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VIEW OF LIBRARY ACROSS LAW QUAD
AERIAL PANORAMA OP
THE LAW SCHOOL AS AN INSTITUTION
The Law School, like any institution, evolved from the
cumulative foresight of leaders and the good sense of fol-
lowers into something which is both a process and a
physical entity. Fittingly, the goal towards which all of
us-students and faculty alike-have labored was stated
by William W. Cook, who in an act of magnificent philan-
thropy provided a home for the aspirations of generations
of legal educators.
In 1929, as the Law Quadrangle was being built, Mr.
Cook wrote a long letter to the Lawyers Club. In view of
his conception of legal education, the fact that he ad-
dressed himself to the school collectively rather than to
one man takes on more significance than it might seem
to carry at first notice. Mr. Cook regarded the Law School
as much more than a place to exchange information. Be-
hind the quadrangle which sprouted at his will lay a far-
reaching, but definite, goal. "To my mind," he wrote,
"there are three great things. . .
to accomplish: Q11 to furnish leaders for this
republic, Q25 to produce competent, honest law-
yers, CBJ to state American jurisprudence.
Leadership l place ahead of everything. By
leadership I mean character, force, and broad
views. First of these, please take notice, Iput
Dean Henry M. Bates, who accepted Mr. Cook's gift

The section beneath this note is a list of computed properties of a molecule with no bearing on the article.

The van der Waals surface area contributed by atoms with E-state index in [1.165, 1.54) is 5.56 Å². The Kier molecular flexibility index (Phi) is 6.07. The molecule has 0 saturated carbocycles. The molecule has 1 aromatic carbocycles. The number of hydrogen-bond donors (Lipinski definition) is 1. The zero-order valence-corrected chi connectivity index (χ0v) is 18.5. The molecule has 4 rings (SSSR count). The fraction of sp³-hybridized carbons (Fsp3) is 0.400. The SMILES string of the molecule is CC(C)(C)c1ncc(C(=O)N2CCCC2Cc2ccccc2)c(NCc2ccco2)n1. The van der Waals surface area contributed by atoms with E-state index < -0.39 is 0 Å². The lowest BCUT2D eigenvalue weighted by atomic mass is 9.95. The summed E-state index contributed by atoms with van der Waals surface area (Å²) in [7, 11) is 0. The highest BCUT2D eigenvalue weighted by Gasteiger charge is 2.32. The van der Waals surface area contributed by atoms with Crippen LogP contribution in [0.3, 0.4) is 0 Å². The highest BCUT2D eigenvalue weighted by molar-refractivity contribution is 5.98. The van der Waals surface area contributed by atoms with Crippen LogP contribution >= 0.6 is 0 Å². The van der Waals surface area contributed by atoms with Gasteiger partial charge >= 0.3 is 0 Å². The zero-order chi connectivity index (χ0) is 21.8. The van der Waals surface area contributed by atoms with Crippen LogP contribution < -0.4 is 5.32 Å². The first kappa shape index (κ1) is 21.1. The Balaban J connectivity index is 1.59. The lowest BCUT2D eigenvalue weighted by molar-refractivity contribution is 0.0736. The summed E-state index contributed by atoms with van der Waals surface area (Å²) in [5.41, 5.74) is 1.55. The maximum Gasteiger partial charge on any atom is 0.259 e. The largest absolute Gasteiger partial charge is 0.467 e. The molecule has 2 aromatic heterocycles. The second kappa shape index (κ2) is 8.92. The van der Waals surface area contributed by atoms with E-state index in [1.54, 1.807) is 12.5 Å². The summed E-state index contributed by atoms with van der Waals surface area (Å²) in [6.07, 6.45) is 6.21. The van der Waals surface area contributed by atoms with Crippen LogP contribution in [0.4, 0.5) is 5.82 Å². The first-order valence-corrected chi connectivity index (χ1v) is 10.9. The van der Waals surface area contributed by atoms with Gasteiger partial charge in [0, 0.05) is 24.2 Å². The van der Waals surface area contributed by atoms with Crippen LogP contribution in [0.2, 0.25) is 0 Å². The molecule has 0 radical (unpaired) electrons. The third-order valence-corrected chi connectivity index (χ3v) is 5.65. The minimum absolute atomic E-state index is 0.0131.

to his law school, discounted the folklore he saw gathering
around the school's benefactor. "As a student in the Law
School," he wrote in 1934, "it is reported that fMr. Cookj
was quiet, earnest, but unobtrusive, making no demon-
stration of becoming an enthusiastic alumnus of the
school." Dean Bates also denied that Mr. Cook had con-
ceived of the project in its entirety in the sort of super-
natural vision mentioned in some plaudits. Far from
apocrypal dreaming, Mr. Cook, a lawyer's lawyer,
worked it out slowly, step by deliberate step, with the
final result reflecting his concern for detail.
But the Law School already had 63 years of official
history behind it in 1922, when one of its "unobtrusive"
students decided to present it with a substantial part of
the 316,000,000 he gave to the University of Michigan.
Unofficially, it was much older-exactly how much was
settled by the Supreme Court of Michigan, 4 Mich. 213
118567, which held that the University fwith provisions for
legal studiesj had been founded by the territorial legisla-
ture August 26, 1817 by a statute entitled "An Act to
establish the catholepistemiad, or university of Michi-
gania." It is the oldest legislative enactment, state or
territorial, which includes law as a subject to be taught
in a publicly organized and supported institution of higher
The statute, like the Law Quadrangle built more than
a century later, was the product of one man's energy and
good will. Augustus Brevoort Woodward, Chief Judge of
the Territory of Michigan from its organization in 1805
until 1824 received praise and tongue-lashings for his
accomplishment, but both sides of the controversy recog-
nized him as the central figure.
To the loggers, trappers and farmers ofthe territory,
Judge Woodward's projected university, modeled along
lines suggested in his System of Universal Science, seemed
somewhat less than utilitarian. It was to be divided into
13 didaxiae fprofessorshipsl the ninth of which included
law, but because of popular recalcitrance, things at
Catholepistemiad were a little rough-hewn at first. Two
men held all 13 professorships provided for by the statute,
and opened the doors in 1817 to what has been described
as "a primary school and classical academy."
The University gathered enough momentum by 1859 to
bring Judge Woodward's ninth didaxiae to reality, and on